In the current contract article on non-discrimination, the University has struck out the original clause requiring it to adhere to the same grievance procedure in cases of sexual harassment complaints. Instead, it has been replaced with a clause stating that “The University’s determinations regarding Title IX matters shall be final and non-grievable.” 

Graduate workers, as some of the most junior members of the academic workforce, represent one of the most vulnerable populations on campus when it comes to sexual misconduct and abuse of power. 

The glaring lack of accountability from NU’s Office of Civil Rights and Title IX Compliance — coupled with the office’s clear prioritization of the University’s interests over those of its students — underscores the urgent need for grievance procedures for graduate workers that is far more impartial and responsive to the needs of those it serves. This is particularly essential in cases as damaging as sexual harassment and assault. 

Simply put, we need a grievance procedure which will unequivocally address sexual harm and abuses of power enshrined in our contract. 

It’s undeniable that securing the right to grieve sexual harassment is a formidable challenge. Yet, as evidenced by our peer institutions, when the demand is resolute and driven by solidarity among grad workers, the administration must yield.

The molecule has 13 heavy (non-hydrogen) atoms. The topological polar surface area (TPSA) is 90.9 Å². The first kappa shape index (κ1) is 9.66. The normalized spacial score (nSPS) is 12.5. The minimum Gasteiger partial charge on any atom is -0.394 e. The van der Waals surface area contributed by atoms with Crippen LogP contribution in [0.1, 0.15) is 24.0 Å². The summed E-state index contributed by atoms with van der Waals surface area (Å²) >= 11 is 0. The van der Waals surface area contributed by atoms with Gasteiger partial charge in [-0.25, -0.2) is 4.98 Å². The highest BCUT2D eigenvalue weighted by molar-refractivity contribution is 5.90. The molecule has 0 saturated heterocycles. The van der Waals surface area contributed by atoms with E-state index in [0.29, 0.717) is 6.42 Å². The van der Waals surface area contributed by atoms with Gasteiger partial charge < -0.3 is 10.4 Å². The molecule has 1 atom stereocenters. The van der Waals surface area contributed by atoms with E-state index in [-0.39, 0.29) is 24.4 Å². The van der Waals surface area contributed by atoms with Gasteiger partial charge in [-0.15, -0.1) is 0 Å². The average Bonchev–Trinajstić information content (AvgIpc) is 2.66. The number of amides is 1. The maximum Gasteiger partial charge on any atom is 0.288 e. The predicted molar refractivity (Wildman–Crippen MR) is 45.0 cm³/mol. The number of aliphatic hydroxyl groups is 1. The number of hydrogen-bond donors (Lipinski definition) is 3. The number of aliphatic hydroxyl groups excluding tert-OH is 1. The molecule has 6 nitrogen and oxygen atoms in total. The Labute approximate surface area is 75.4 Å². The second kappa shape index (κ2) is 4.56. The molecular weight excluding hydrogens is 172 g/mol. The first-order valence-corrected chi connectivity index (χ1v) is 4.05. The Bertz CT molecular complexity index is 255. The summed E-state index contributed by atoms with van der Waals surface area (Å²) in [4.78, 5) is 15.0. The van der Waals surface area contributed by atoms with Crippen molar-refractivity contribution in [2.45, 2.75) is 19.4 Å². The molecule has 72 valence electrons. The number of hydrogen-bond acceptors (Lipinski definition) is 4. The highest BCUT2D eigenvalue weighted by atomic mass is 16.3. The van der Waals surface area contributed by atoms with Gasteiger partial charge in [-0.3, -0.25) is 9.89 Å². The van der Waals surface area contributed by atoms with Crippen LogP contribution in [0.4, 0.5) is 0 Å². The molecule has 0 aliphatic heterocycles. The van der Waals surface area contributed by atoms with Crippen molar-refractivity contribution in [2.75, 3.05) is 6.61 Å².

Graduate unions at Yale, Columbia, Dartmouth and Johns Hopkins have all set precedents by securing comprehensive protection, which includes independent arbitration against sexual harassment in their respective tentative agreements. These examples underscore the power of collective action and serve as a testament to what we can achieve when we stand together in solidarity.

For these reasons, I plan to vote no on the current TA, and I encourage those who care about full protection against sexual misconduct to do the same. I believe graduate workers at NU deserve more comprehensive workplace protection against sexual harassment and assault. 

Voting no is a call for the University to return to the negotiating table and bargain in good faith by adopting language that unequivocally affirms the rights and protections of grad workers across all articles. We do not want to wait because graduate workers presently at this institution deserve the assurance of full workplace protection.

The time for action is now. Our contract must embody a grievance procedure that leaves no room for doubt, ensuring that every graduate worker can step into their workplace with the confidence that they are shielded by robust and unambiguous protections.

Yiyang Xu is a first year Ph.D. Student in Mathematics. She can be contacted at [email protected]. If you would like to respond publicly to this op-ed, send a Letter to the Editor to [email protected]. The views expressed in this piece do not necessarily reflect the views of all staff members of The Daily Northwestern.